A frightening scam is making the rounds again. One where a hacker threatens to share embarrassing photos and videos unless the victim pays a $1,000 ransom.
Sextortion email scams are growing in number because they’re successful in tricking people into sending money without reporting the scam to the police. Here’s how it works:
The victim receives an email which appears to have been sent from their own email account. The sender introduces themselves as a hacker and notifies the victim their account and computer were infected with malware.
The blackmailer says he or she installed the malware while the victim was visiting an adult website that hosts pornographic videos. The hacker says the malware also gave them access to the victim’s web camera and that they’ve been secretly recording video every time the victim visited the adult website.
The hacker claims to have created a video file of the victim watching porn and will send the video to their contact list including Facebook friends, co-workers and family members. The email includes the hacker’s bitcoin wallet address and advises the victim they have two days to deposit $1,000 in bitcoin.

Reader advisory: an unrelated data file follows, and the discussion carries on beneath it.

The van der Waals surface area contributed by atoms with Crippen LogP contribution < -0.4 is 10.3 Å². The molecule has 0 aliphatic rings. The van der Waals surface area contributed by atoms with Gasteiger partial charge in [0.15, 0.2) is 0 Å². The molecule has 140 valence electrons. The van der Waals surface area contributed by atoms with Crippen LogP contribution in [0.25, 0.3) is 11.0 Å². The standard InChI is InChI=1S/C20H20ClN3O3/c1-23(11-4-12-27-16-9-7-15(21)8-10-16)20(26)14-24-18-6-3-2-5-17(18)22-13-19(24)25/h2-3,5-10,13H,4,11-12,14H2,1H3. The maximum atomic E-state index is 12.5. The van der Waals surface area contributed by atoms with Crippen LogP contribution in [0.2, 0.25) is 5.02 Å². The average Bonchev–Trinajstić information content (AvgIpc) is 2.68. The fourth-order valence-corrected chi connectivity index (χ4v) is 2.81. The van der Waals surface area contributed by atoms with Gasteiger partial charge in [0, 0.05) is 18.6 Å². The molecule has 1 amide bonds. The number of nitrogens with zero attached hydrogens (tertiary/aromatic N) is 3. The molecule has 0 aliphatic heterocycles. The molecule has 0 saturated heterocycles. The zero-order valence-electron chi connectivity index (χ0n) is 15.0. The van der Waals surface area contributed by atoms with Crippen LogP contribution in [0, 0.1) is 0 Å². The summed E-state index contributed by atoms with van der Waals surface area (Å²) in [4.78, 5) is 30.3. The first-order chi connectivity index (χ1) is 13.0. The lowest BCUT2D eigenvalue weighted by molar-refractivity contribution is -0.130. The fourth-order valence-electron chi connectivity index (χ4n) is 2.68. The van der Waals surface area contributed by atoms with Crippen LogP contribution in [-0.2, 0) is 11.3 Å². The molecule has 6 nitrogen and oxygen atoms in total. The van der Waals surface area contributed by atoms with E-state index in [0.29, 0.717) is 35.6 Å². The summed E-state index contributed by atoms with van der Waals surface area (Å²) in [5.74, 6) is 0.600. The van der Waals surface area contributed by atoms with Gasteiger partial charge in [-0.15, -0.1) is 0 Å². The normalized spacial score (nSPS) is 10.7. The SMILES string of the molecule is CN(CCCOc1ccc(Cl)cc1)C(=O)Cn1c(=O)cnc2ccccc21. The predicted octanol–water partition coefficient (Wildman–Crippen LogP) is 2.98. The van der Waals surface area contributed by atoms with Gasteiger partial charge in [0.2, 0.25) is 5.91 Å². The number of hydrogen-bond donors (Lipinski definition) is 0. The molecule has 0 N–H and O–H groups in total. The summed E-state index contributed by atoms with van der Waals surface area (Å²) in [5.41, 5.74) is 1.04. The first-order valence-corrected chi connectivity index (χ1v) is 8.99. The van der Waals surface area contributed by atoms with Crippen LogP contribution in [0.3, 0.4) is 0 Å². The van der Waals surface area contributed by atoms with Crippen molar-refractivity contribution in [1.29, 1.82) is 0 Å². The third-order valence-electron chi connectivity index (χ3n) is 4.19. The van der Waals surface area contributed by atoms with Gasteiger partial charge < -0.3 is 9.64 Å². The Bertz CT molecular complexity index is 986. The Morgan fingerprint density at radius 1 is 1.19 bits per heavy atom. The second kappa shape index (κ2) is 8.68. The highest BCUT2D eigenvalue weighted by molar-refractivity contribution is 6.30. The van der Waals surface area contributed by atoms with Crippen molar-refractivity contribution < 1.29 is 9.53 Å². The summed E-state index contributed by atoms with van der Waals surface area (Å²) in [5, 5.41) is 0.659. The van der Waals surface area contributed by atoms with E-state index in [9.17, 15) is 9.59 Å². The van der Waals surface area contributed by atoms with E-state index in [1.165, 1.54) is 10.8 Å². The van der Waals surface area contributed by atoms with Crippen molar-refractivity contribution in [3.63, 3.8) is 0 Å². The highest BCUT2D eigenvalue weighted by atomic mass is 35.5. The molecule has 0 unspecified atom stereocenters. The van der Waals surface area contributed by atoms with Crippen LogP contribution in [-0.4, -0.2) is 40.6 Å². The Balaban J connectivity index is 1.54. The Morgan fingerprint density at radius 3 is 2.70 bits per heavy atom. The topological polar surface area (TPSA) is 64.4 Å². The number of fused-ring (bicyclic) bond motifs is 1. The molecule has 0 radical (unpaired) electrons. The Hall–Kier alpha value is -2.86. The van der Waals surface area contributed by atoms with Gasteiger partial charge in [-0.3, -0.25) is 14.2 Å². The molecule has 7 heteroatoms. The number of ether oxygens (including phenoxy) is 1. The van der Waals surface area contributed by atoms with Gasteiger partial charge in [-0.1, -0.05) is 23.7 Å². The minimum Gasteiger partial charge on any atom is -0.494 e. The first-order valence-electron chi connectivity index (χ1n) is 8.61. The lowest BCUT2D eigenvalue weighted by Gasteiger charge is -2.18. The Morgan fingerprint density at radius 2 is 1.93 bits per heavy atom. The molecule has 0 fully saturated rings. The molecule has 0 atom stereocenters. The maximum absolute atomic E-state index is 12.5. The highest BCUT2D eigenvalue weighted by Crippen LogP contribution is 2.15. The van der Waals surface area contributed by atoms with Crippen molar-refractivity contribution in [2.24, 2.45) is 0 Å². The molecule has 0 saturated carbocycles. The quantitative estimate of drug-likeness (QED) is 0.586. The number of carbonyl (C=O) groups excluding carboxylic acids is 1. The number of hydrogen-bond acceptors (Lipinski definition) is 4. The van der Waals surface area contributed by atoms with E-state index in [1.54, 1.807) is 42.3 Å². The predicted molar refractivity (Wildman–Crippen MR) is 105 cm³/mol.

The blackmail sextortion scam is often successful because the victim has indeed visited an adult website and does not want to risk being humiliated. Victims often make arrangements quickly, hoping to keep a video from surfacing.
It is a scam and no video actually exists. The email itself is usually a jpeg or photo file sent from the recipient’s email account through spoofing. If you receive the email do not send the hacker money and delete the email. Do not mark it as spam since it comes from your email address.
And change your password. Hackers are using emails and passwords that were involved in one of many data purges from the past several years. That data is now available on the Dark Web which is likely where a hacker got your information.